What Everybody Ought to Know About Team Development

Lord of the Flies, William Golding’s novel about a group of boys stuck on an uninhabited island, remains a classic. What at first seemed like an ideal situation for a bunch of kids away from their parents soon became a rather harrowing experience.  Stranded all by themselves, they were suddenly forced to entertain an entirely new set of challenges.

One of the many challenges they faced was how to function as a group. Questions related to roles and responsibilities in the group began to surface. Needless to say, this group of kids could not come to a place of unity. Their disagreements about how live together led them to splinter into two opposing groups, each with their own methods of survival. Unfortunately, the boy’s naiveté and immaturity got the best of them. Their inability to function as a team seriously undermined their ability to face the challenges of their environment.  The boys finally make it off the island, but not without significant trauma and violence to certain members of the group.

Lord of the Flies, has enduring relevance, not just as a classic piece of literature, but also for those who are in the business of forming new teams. There is a particular set of challenges that come with teamwork. This is especially true when those teams are looking to be on mission together.

Issues related to vision and values, roles and responsibilities, communication and conflicts, just to name a few, will naturally emerge when people join up and go on a journey together. Being aware of how groups form, and the ways they can develop over time can help you navigate the challenges that naturally emerge when people lock arms and go on mission together.

Professor and author Bruce Tuckman has developed a helpful way of describing some of the challenges teams experience. He calls this path of development called Forming, Storming, Norming, Performing, Adjourning. Each of these stages of development brings with it certain challenges that have to be worked through and resolved if the group is going to move forward and develop its potential.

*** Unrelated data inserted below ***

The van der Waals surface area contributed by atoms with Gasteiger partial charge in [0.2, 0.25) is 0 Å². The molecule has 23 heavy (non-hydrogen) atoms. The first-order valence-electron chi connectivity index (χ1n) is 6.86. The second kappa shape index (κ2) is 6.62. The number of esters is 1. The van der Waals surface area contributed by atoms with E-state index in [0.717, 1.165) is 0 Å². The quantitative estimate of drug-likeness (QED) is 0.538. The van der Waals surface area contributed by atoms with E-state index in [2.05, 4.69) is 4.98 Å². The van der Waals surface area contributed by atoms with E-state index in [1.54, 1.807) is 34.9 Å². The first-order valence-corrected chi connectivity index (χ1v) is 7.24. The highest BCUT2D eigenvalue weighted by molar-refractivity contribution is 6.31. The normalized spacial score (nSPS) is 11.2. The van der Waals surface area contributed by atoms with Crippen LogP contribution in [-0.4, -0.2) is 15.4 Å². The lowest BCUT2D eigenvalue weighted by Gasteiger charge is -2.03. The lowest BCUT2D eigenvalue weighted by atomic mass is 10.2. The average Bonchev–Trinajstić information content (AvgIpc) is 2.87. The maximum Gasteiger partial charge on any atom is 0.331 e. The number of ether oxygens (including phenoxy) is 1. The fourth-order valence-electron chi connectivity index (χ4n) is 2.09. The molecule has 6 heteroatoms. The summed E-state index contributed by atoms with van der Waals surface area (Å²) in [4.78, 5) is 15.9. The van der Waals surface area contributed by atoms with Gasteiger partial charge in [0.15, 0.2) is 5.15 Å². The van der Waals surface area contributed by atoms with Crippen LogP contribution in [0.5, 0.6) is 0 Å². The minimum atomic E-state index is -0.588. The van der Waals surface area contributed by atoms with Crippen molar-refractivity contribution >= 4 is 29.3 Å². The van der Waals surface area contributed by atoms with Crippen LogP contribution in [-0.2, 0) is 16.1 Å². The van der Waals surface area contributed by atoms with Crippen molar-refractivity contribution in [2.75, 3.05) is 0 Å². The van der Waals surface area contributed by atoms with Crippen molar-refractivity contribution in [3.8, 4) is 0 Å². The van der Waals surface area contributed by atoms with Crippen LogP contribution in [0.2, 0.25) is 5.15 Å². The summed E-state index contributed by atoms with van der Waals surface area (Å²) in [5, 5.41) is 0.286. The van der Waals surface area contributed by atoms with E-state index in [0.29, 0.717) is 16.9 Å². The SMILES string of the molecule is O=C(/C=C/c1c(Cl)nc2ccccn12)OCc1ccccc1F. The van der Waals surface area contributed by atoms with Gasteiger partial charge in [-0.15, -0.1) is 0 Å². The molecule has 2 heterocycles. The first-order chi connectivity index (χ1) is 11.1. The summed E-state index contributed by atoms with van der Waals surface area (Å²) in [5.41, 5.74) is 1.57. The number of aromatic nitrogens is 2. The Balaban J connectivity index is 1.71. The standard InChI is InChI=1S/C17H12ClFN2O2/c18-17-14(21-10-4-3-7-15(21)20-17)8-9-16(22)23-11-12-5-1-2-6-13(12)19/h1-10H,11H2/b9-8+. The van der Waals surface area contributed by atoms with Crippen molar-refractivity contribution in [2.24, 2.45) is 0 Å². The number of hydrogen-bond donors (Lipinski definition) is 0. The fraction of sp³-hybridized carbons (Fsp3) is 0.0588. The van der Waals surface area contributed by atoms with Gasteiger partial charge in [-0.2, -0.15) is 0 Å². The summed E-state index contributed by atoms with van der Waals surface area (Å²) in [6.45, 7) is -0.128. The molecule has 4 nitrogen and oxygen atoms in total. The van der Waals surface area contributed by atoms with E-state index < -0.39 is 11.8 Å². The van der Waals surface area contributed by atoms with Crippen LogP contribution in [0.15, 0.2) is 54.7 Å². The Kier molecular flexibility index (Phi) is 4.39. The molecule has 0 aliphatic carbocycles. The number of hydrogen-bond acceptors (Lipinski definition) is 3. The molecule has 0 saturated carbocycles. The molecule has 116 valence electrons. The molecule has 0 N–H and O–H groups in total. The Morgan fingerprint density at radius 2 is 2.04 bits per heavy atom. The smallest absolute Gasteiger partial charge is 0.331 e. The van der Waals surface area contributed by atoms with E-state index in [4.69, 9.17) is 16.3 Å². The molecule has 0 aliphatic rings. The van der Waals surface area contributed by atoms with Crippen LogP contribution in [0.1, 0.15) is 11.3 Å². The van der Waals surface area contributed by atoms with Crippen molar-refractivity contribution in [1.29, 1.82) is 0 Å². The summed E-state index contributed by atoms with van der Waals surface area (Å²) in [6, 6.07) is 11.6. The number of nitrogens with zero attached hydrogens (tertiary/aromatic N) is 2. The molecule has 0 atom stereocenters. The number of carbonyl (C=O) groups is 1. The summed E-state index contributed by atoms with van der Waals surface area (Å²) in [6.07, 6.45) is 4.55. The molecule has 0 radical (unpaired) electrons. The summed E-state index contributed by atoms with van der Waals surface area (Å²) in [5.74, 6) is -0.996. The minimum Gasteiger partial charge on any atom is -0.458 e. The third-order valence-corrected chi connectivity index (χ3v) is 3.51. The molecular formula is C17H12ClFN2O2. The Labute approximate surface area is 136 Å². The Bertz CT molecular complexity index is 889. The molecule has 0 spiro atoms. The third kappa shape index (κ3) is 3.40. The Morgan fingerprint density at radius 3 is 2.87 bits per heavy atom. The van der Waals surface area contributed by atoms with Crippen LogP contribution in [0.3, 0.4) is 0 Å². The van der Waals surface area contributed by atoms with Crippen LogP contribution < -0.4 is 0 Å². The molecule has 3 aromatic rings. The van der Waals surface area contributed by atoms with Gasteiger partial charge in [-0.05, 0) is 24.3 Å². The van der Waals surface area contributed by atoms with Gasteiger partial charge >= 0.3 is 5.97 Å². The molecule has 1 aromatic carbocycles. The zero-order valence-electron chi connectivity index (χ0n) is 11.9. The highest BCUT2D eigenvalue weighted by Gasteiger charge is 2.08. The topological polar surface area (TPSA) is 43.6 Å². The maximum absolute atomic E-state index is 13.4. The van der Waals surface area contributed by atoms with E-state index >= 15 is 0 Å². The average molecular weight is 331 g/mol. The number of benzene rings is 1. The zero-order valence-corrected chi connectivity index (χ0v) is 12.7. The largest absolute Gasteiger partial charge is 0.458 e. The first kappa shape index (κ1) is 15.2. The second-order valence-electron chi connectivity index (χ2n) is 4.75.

The following is a brief sketch of Tuchman’s model, with one overriding question that tends to dominate that stage of the group’s development.  We are going to apply his model specifically to the formation of new leadership teams, but these same principles can also be applied to the formation of new groups in general.

Forming: IN or OUT?

The first stage is called Forming because people are coming together to form a new team. At this stage group members are wondering what it means to be IN the team. Where is the team going? Why is the team going there? How do I fit in the team? What roles are available in the team, and which role do I want to play? How do others in the team see me, and how do I want to be seen by them? In essence, all of these questions point to the larger, overarching question related to what it means to be IN or OUT of the team. New team members are looking for clear boundaries and expectations that can help them know where they are in relation to the leader(s), the team members, and the team itself.

At this stage of the team’s development, there is often a high dependency on the leader(s) to define these initial boundaries and expectations of the new team. As the principal leader(s) of the group, you have the task of clearly outlining the expectations of what it means to be a part of the group. Initially, this means formulating things like:

  1. Missional Vision: where are we going?
  2. Missional Methods: how will we get there?
  3. Missional Practices: in what disciplines will we regularly engage?
  4. Missional Marks: how will we measure faithfulness and fruitfulness?

While these four building blocks of culture answer the “big picture” questions about the group, there are other more practical questions that also have to be addressed. For example:

  • How much time is required of group members?
  • What will the weekly, monthly, seasonal, and yearly rhythm of the team look like?
  • What will the rule of life be to which they will (voluntarily) be held accountable?
  • Will there be any financial commitments?

Clearly outlining these expectations not only helps people know what you are inviting them into, but it also lays the groundwork for healthy accountability to take place within the team.

The leadership’s role in the initial phases of forming a new team is to clearly define what it means to be IN or OUT, and help people work through the implications of what it means to be a part of the team.

Storming: ME or WE?

In the Forming phase, team members are looking for common ground and often sacrifice their own individual identities in order to fit into the collective identity of the group. In other words, in the beginning, not everyone puts all their cards on the table. People often hold back from sharing who they really are and what they think in order to experience safety and harmony in the group.